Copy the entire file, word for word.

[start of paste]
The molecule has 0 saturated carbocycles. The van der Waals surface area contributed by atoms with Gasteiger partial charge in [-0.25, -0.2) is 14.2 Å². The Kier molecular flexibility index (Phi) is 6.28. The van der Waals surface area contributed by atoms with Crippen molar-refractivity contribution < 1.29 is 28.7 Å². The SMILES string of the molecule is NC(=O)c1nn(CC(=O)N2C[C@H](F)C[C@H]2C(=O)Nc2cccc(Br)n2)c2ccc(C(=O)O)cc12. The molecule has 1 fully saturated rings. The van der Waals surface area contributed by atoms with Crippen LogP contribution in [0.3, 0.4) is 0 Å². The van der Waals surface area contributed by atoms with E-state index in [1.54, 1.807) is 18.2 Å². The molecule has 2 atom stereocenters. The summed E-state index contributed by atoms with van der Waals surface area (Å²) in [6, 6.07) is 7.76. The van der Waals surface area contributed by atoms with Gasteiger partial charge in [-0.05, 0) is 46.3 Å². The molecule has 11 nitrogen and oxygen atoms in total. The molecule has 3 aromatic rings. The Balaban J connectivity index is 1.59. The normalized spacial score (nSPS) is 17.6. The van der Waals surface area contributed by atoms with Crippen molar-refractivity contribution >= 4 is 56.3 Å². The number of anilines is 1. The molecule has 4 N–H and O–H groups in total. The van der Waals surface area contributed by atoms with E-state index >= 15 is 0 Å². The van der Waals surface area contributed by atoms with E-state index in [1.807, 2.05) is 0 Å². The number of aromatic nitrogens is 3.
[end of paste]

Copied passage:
The molecule has 0 saturated carbocycles. The van der Waals surface area contributed by atoms with Gasteiger partial charge in [-0.25, -0.2) is 14.2 Å². The Kier molecular flexibility index (Phi) is 6.28. The van der Waals surface area contributed by atoms with Crippen molar-refractivity contribution < 1.29 is 28.7 Å². The SMILES string of the molecule is NC(=O)c1nn(CC(=O)N2C[C@H](F)C[C@H]2C(=O)Nc2cccc(Br)n2)c2ccc(C(=O)O)cc12. The molecule has 1 fully saturated rings. The van der Waals surface area contributed by atoms with Crippen LogP contribution in [0.3, 0.4) is 0 Å². The van der Waals surface area contributed by atoms with E-state index in [1.54, 1.807) is 18.2 Å². The molecule has 2 atom stereocenters. The summed E-state index contributed by atoms with van der Waals surface area (Å²) in [6, 6.07) is 7.76. The van der Waals surface area contributed by atoms with Gasteiger partial charge in [-0.05, 0) is 46.3 Å². The molecule has 11 nitrogen and oxygen atoms in total. The molecule has 3 aromatic rings. The Balaban J connectivity index is 1.59. The normalized spacial score (nSPS) is 17.6. The van der Waals surface area contributed by atoms with Crippen molar-refractivity contribution >= 4 is 56.3 Å². The number of anilines is 1. The molecule has 4 N–H and O–H groups in total. The van der Waals surface area contributed by atoms with E-state index >= 15 is 0 Å². The van der Waals surface area contributed by atoms with E-state index in [1.807, 2.05) is 0 Å². The number of aromatic nitrogens is 3.